“The Nine: Inside the Secret World of the Supreme Court” by Jeffrey Toobin

Salem Solomon

The U.S. Supreme Court is a notoriously closed institution. Cameras are not allowed inside the courtroom, the justices rarely give media interviews and are neither required nor expected to explain their thoughts on a given case beyond what is written in an official decision. Clarence Thomas, for instance, famously went seven years without uttering a single word in court. That is what makes journalist Jeffrey Toobin’s behind the scenes look at the court all the more impressive. Through interviews with many of the justices and a wide range of people with first-hand knowledge of the court including clerks, Toobin is able to piece together an incredibly readable narrative that shows the readers who the justices are and how they thought about some of the most important cases of the 2000’s.

Through vignettes and riveting storytelling, Toobin teaches the reader quite a bit about the court’s history touching on seminal cases such as Griswold v. Connecticut, the New York Times v. Sullivan and Miranda v. Arizona.

A lawyer and longtime television legal analyst, Toobin had remarkable access and sprinkles the story with details like the fact that John Paul Stevens has the boxscore from the 1932 game when Babe Ruth “called his shot” to hit a homerun in the World Series. Toobin also illustrates the central thesis of his book which is that the court has become more politicized and more partisan than ever before with 5–4 rulings becoming the norm. Toobin attributes the rancorous environment to a muscular and intellectually-daring group of conservative jurists who came of age in opposition to Jimmy Carter and were acolytes of Ronald Reagan. Additionally, the bruising confirmation hearings of Robert Bork, who was not confirmed by the Senate in 1987 and Thomas who was confirmed after a skewering in 1991 served to politicize the court in a way it never had been before.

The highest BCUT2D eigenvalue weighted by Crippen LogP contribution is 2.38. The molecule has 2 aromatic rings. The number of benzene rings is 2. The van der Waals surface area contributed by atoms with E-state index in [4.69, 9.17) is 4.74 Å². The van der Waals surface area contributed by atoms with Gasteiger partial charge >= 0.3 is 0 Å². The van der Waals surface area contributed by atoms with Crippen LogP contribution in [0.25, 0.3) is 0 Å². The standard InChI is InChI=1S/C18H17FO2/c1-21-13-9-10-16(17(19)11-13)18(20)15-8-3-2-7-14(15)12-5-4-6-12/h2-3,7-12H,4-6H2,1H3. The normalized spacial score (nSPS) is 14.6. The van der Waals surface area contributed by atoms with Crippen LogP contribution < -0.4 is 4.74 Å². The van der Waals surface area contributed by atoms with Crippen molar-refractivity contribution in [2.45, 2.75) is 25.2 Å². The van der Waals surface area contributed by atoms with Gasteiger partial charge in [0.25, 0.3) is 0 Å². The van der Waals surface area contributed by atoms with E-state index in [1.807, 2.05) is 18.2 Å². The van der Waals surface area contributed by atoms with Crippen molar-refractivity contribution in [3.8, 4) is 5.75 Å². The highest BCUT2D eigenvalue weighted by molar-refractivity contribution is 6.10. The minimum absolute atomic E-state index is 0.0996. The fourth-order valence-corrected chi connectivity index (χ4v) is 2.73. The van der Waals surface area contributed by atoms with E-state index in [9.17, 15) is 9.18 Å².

“A conservative movement was cresting,” Toobin wrote of the early years of Bill Clinton’s term. “Democrats still controlled the White House and both houses of Congress, but the momentum was with their adversaries. To some extent, the shite reflected the immediate political problems of a new administration, but there were deeper trends at work, too. The judicial counter-revolution had been in the making for a long time.”

The height of this partisan divide occurred in the aftermath of the closely contested 2000 presidential election with the decision of whether to allow the Florida recount to go forward. Toobin releases telling details showing that the justices, who are supposed to be independent, are often political beings. He noted that Sandra Day O’Connor referred to Republicans as “us” or “we” when the judges held betting pools on elections. He also noted that O’Connor was a close personal friend of the Bush family. In painting a picture of the frantic days in December 2000, Toobin interviews law clerks, the lawyers for both sides and numerous political operatives. He dissects how Anthony Kennedy ultimately decided that the Equal Protection clause promising one person, one vote justified halting the recount. He also notes that a proposed footnote by Ruth Bader Ginsburg suggested that if any party violated the equal protection clause it was likely the state of Florida since numerous voters in black districts were disenfranchises. Toobin said the footnote sent Antonin Scalia into a rage and was ultimately removed.

The result is a portrait of the wrangling and bickering that is disheartening to those who would like to see a firewall exist between party politics and the nation’s highest court.

Toobin said the partisan nature of the Bush v. Gore decision was so abhorrent to David Souter that he actually wept. “He came from a tradition where the independence of the judiciary was the foundation of the rule of law,” Toobin wrote. “And Souter believed Bush v. Gore mocked that tradition. His colleagues actions were so transparently, so crudely partisan that Souter thought he might not be able to serve with them anymore.”

Salem Solomon is a journalist, graduate student and a teaching assistant at the University of South Florida St. Petersburg. She is currently based in Washington D.C., working at the Voice of America’s Horn of Africa Service. You can find her reports in English here, in Amharic here and in Tigrigna here. For daily updates, here’s her Twitter account: @salem_solomon

    Salem Solomon

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    Digital Journalist/ @Africa_Talks and @at_elearning Founder / For more visit: http://m.voanews.com/author/25229.html

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